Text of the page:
Nancy and Nik Epanchin will share tales and photos of their most recent South American adventure. Nancy and Nik are seasoned travelers. Nik has worked and traveled in over 70 countries and Nancy is not far behind. They have lived in France, South Africa, Gabon, Brazil and Argentina.
This adventure began in Cuzco, Peru, where at 11,200 feet they acclimatized to the altitude. After several days, a predawn departure brought them to Piscacucho where at 8,440 feet they, their guide and an entourage of porters, began their hike on the Inca Trail. Four days later (the highest point crossed was Dead Woman’s Pass at 13.800 feet) they passed through the Sun Gate, entrance to the world-renowned Inca site known as Machu Picchu, now a world heritage site.
Next they traveled to Quito, Ecuador, where they joined 13 other travelers, a guide and a naturalist, and then flew to the Galápagos. In Baltra, they boarded a 16-passenger ship, the Tip Top IV, and spent fifteen days sailing among and visiting 14 of the Galápagos Islands. Their days were spent hiking among giant tortoises, blue- and red-footed boobies, frigate birds and land and marine iguanas, snorkeling with sea lions, marine iguanas and sea turtles and viewing geological formations, wildlife and mangroves from pangas (a type of small boat).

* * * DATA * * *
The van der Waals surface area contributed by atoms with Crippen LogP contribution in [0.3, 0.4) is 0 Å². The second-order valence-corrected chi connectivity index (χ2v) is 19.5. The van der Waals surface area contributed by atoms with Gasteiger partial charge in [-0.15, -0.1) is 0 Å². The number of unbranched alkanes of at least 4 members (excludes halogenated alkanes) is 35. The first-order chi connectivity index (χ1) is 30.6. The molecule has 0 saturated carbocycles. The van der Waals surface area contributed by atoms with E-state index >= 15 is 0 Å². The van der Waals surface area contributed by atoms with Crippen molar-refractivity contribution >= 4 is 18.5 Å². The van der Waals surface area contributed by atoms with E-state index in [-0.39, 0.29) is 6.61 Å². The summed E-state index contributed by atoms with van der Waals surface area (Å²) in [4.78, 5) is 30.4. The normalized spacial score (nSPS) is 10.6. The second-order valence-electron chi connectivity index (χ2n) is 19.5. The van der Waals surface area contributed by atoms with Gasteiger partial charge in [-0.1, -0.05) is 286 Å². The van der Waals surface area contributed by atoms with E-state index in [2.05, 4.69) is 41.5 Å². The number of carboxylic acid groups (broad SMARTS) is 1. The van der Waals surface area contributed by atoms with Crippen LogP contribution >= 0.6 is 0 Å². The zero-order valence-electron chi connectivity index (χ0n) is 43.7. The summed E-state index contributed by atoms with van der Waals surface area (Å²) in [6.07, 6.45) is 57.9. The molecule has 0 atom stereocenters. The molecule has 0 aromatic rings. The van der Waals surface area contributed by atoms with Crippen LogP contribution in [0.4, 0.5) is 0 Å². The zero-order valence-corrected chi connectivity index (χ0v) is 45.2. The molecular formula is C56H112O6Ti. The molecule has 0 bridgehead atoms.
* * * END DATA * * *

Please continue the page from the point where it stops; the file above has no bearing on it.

Nik is known for the photography and formatting of Merita Whately’s recent book, Point Arena Lighthouse. His photographs have also been published in the Mendocino Travelers Guide, The Mendocino Historical Journal and Concrete Construction, a trade journal. They have been used in geology textbooks and in an Oregon PBS television show. His photos are also on post cards available at the Point Arena Lighthouse.
In addition to the formal presentation there will be time for audience questions. After a summer hiatus, the 2015 lecture series will resume on September 24 with a talk by Sara Grimes about rescuing marine mammals.